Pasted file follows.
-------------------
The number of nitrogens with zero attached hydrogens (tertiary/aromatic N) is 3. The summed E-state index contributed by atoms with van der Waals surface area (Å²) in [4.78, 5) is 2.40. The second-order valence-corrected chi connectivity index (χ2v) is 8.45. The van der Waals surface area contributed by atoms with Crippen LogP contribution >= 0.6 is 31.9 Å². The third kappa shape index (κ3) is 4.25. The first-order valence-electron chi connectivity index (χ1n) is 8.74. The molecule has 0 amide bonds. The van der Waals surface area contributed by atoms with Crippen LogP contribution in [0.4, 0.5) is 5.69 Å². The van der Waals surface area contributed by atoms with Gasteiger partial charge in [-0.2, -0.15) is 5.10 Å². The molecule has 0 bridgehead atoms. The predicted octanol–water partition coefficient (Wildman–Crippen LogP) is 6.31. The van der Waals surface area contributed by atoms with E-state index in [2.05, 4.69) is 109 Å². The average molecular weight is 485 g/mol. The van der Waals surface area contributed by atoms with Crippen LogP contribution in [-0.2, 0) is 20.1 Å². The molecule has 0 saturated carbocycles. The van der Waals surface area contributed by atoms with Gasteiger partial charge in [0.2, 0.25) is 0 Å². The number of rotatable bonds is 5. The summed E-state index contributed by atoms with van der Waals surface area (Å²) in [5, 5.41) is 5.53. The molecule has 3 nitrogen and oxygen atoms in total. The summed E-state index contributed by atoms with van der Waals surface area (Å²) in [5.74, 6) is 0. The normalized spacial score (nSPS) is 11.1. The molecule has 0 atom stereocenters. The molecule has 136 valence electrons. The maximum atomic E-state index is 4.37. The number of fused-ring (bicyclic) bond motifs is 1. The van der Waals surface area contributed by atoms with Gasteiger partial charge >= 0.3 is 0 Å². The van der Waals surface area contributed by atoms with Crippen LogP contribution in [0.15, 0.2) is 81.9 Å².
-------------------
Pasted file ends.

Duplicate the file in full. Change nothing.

The number of nitrogens with zero attached hydrogens (tertiary/aromatic N) is 3. The summed E-state index contributed by atoms with van der Waals surface area (Å²) in [4.78, 5) is 2.40. The second-order valence-corrected chi connectivity index (χ2v) is 8.45. The van der Waals surface area contributed by atoms with Crippen LogP contribution >= 0.6 is 31.9 Å². The third kappa shape index (κ3) is 4.25. The first-order valence-electron chi connectivity index (χ1n) is 8.74. The molecule has 0 amide bonds. The van der Waals surface area contributed by atoms with Crippen LogP contribution in [0.4, 0.5) is 5.69 Å². The van der Waals surface area contributed by atoms with Gasteiger partial charge in [-0.2, -0.15) is 5.10 Å². The molecule has 0 bridgehead atoms. The predicted octanol–water partition coefficient (Wildman–Crippen LogP) is 6.31. The van der Waals surface area contributed by atoms with E-state index in [2.05, 4.69) is 109 Å². The average molecular weight is 485 g/mol. The van der Waals surface area contributed by atoms with Crippen LogP contribution in [-0.2, 0) is 20.1 Å². The molecule has 0 saturated carbocycles. The van der Waals surface area contributed by atoms with Gasteiger partial charge in [0.2, 0.25) is 0 Å². The number of rotatable bonds is 5. The summed E-state index contributed by atoms with van der Waals surface area (Å²) in [5, 5.41) is 5.53. The molecule has 3 nitrogen and oxygen atoms in total. The summed E-state index contributed by atoms with van der Waals surface area (Å²) in [5.74, 6) is 0. The normalized spacial score (nSPS) is 11.1. The molecule has 0 atom stereocenters. The molecule has 136 valence electrons. The maximum atomic E-state index is 4.37. The number of fused-ring (bicyclic) bond motifs is 1. The van der Waals surface area contributed by atoms with Gasteiger partial charge >= 0.3 is 0 Å². The van der Waals surface area contributed by atoms with Crippen LogP contribution in [0.15, 0.2) is 81.9 Å².